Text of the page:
Seeking information on the Revenue Cutter James K. Polk which served on the West Coast and in the San Francisco area from 1850 to 1854. Particularly interested in any images or drawings of the ship. Also interested in the shipping Daniel Gibbs Company which purchased the Polk in 1854.
Editor’s Note: Articles re the U.S. Revenue Cutter Polk follow. Photos might be available from one of the Research Sites, most particularly the National Historical Maritime Park/Museum or the National Archives:
Daily Alta California, April 5, 1851
THE JAPANESE.– These shipwrecked foreigners, who were brought to this port by the Auckland, are now on baord the U.S. Revneue Cutter Polk, where they ahve been for some days. Capt. Hunter has already written to the United States Government at home, representing their case, and there is no doubt but that they will be restored to their native land in some national vessel.
While speaking of thes unfortunates we would state that parties who were on board the Auckland to see them, carried away pieces of coin and their chart, ad well as other curious matters. It is their desire to repossess their chart, and we hope whoever has it in their possession will return it on board the Polk. We received some days since a communications from an anonymous correspondent propounding some enquiries relative the Japanese, to which it is unnecessary to reply.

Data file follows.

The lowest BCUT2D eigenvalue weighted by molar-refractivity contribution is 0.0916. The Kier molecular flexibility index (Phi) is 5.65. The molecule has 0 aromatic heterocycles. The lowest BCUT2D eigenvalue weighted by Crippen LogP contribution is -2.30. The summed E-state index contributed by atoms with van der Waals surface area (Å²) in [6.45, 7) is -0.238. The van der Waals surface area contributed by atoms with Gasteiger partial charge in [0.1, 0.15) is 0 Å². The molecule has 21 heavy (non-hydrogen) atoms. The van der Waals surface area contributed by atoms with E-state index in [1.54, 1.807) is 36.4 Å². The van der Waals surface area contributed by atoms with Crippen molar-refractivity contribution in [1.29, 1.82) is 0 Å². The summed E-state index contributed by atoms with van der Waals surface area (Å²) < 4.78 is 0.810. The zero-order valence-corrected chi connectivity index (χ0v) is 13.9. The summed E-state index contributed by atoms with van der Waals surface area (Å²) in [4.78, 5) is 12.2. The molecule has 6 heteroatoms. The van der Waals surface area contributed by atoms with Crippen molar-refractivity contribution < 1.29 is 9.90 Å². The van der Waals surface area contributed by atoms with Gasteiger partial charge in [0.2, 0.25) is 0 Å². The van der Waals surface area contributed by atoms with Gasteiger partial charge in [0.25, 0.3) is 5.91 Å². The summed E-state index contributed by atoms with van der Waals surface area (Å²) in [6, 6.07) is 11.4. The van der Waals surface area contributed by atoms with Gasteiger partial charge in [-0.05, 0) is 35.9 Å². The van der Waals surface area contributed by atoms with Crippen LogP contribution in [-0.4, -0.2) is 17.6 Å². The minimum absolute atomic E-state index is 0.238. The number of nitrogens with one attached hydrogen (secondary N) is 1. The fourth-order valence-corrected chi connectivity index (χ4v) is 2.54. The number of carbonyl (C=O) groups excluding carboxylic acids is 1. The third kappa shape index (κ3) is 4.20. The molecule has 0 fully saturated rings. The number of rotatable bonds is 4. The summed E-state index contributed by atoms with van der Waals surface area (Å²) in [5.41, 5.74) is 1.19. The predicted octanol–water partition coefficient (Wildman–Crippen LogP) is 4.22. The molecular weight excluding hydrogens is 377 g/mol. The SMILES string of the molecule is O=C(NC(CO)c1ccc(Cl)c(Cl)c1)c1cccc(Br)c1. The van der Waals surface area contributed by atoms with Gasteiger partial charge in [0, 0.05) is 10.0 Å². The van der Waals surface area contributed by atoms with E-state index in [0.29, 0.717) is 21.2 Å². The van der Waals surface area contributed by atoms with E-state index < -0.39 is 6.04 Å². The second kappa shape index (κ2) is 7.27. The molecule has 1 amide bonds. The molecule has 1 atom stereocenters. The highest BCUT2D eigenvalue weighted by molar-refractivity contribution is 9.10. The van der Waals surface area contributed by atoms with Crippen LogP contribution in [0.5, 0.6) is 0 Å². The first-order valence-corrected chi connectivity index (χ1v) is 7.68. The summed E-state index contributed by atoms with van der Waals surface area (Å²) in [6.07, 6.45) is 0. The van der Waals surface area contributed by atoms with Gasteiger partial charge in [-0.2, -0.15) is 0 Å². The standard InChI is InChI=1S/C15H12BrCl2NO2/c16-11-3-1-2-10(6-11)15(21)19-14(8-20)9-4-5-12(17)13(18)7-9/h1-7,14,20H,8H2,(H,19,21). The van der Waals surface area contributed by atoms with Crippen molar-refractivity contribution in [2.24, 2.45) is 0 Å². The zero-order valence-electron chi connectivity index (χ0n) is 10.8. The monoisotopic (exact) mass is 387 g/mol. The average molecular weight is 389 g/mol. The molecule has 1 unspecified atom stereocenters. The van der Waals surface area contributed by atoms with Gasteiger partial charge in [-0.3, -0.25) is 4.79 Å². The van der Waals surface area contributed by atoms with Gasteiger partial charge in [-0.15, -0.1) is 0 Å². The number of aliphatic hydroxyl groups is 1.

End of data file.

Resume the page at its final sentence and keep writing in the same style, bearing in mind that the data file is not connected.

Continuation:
Daily Alta California, July 30, 1851
SHIP ON FIRE.–Fire was discovered issuing from the cabin of the ship Leonora, of Boston, lying near Clark’s Point, about 10 o’clock yesterday morning. The alarm was immediately given, and the signal of distress displayed from the Telegraph. Liout. McGowan of the revenue cutter Polk, with a boat’s crew, and boats from various merchantmen and the shore, pulled to her assistance and rendered most efficient service in extinguishing the fire, although it continued to burn for a long time. A steam tug was made fast, and as soon as her anchors could be weighed, she was towed out into the stream. We were informed by one of the captains of police, who was on board during the day, that Williams, the man who was so near being lynched sometime since, worked most industriously during the whole day. The vessel wat loaded with Sydney coal, and had the fire got into that, the vessel must have been destroyed.
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